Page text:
There are two forms of knowledge through which the consciousness operates: the accumulative way, with which we are educated, and the non-accumulative way, espoused by the kabbalists who believe that the accumulation of information drowns the activity of will. The more a person has accumulated information, the less the availability of his or her own true will.
In children, the spontaneity of will is very apparent. We try to suppress and channel this availability of will by giving them more information. We believe that the information will change the quality of that will and prevent them from wanting things that will conflict with their surroundings. What is lost in this process of education is the spontaneity and the awareness of where the roots of the problems are or where the emotional knots are made. The trickiest is the accumulation of psychological information because it interprets the operations of the mind to the degree that when a person tries to reach for his or her own inner world of wills and true emotions, he finds ready-made formulas and information instead of his own true voice. This is how a person becomes estranged from his true nature and the true feelings of his heart. Within this process, people learn to use other people’s voices inside of their heads to solve and find their way within their own mental world.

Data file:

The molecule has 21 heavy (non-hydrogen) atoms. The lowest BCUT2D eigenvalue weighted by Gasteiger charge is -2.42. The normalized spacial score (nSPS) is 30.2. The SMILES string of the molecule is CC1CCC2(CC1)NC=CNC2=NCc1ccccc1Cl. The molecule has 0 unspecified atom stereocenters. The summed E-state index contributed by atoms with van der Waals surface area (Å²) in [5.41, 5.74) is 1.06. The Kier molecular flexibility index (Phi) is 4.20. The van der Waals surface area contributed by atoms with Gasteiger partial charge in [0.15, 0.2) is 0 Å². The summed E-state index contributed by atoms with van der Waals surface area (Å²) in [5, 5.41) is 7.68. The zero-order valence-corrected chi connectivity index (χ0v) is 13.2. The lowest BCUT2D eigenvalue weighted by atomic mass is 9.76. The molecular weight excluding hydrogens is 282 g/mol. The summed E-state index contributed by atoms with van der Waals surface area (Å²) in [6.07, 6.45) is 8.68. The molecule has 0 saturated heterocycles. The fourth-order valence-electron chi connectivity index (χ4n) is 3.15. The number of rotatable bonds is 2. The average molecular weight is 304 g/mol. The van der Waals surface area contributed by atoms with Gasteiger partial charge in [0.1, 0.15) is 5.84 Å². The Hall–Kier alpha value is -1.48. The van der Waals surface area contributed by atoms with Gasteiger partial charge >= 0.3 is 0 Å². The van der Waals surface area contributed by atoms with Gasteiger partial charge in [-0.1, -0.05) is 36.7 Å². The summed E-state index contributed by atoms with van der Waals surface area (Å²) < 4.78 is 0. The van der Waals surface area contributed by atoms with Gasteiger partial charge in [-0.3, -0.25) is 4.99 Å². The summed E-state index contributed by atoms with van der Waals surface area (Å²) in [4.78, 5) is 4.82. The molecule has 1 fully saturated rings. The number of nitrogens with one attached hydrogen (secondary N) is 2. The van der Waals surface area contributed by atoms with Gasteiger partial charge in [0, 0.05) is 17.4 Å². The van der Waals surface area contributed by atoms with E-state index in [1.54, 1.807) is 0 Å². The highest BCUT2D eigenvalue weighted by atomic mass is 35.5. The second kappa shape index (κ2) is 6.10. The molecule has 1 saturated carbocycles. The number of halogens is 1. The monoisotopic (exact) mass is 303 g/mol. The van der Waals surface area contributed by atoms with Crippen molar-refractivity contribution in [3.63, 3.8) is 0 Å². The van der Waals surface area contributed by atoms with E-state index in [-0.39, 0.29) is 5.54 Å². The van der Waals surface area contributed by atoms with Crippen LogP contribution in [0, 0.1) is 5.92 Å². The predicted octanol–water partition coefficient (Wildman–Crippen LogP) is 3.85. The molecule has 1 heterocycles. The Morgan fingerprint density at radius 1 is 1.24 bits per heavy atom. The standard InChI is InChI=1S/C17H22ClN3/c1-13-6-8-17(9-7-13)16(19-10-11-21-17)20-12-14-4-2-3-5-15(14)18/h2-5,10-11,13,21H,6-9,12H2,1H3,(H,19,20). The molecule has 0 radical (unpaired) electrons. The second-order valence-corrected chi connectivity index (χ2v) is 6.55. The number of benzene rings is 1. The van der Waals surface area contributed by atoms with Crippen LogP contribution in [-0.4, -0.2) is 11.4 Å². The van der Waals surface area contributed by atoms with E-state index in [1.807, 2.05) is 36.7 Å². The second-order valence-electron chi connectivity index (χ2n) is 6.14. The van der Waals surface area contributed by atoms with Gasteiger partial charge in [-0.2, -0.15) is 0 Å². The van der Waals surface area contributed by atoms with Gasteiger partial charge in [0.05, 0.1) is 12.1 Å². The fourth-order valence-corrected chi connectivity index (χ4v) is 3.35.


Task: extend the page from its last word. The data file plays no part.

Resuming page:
The way of meditation is to suppress and subtract all of those layers in order to reach towards the true voice of a person. Meditation enables a person to return to the time when his will was available, to live that time again, and to use it now. Then he can better understand the root of how things have accumulated and where his true will and emotions were in the past, although it will not be the same as it was then.
Now, the person is not a child anymore. There have been mechanisms of pleasure and lack that have entered into his life and changed him. The return to the original state of the will of the child can be used to give a person a sense of how, historically, he has arrived at this particular point in his life. But it does not give the clue as to what he lives now. Instead it provides a methodology, another type of language.
This is where the Torah steps in. A person has to bear the responsibility of reaching the meaning of things now. The Torah teaches that what is meaningful in a person’s life is what is happening now. To reach for the point of meaning, one has to be in touch with the voice of one’s true will. When a person finds and has access to that true voice, naturally, he or she will have access to the will of G-d and the exact understanding of the place of his life.
This is one of the things that is brought about through meditation. It is not a method of therapy but rather the urgent need for a person to reach for his/her true voice. In addition, meditation enables a person to access the meaning of his/her life as it is happening now. Consciousness works by synthesizing everything that one lives in the present. That brings the awareness of Divine Providence.